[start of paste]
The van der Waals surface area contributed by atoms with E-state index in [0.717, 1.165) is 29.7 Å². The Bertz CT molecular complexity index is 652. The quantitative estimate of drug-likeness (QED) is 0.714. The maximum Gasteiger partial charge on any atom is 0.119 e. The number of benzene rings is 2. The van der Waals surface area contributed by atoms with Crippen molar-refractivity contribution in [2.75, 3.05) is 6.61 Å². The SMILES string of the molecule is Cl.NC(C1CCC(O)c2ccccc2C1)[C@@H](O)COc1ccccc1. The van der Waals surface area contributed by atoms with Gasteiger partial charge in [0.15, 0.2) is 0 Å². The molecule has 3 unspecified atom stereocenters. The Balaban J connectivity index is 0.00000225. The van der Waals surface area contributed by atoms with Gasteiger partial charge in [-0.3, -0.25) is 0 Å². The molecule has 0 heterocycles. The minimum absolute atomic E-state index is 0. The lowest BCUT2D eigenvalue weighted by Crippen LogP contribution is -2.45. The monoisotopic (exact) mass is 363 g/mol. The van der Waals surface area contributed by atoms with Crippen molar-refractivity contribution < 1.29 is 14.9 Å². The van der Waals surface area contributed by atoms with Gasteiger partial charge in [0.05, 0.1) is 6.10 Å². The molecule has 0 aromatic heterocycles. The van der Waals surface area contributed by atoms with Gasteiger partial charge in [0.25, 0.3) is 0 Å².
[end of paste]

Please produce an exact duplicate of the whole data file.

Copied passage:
The van der Waals surface area contributed by atoms with E-state index in [0.717, 1.165) is 29.7 Å². The Bertz CT molecular complexity index is 652. The quantitative estimate of drug-likeness (QED) is 0.714. The maximum Gasteiger partial charge on any atom is 0.119 e. The number of benzene rings is 2. The van der Waals surface area contributed by atoms with Crippen molar-refractivity contribution in [2.75, 3.05) is 6.61 Å². The SMILES string of the molecule is Cl.NC(C1CCC(O)c2ccccc2C1)[C@@H](O)COc1ccccc1. The van der Waals surface area contributed by atoms with Gasteiger partial charge in [0.15, 0.2) is 0 Å². The molecule has 3 unspecified atom stereocenters. The Balaban J connectivity index is 0.00000225. The van der Waals surface area contributed by atoms with Gasteiger partial charge in [-0.3, -0.25) is 0 Å². The molecule has 0 heterocycles. The minimum absolute atomic E-state index is 0. The lowest BCUT2D eigenvalue weighted by Crippen LogP contribution is -2.45. The monoisotopic (exact) mass is 363 g/mol. The van der Waals surface area contributed by atoms with Crippen molar-refractivity contribution < 1.29 is 14.9 Å². The van der Waals surface area contributed by atoms with Gasteiger partial charge in [0.05, 0.1) is 6.10 Å². The molecule has 0 aromatic heterocycles. The van der Waals surface area contributed by atoms with Gasteiger partial charge in [0.25, 0.3) is 0 Å².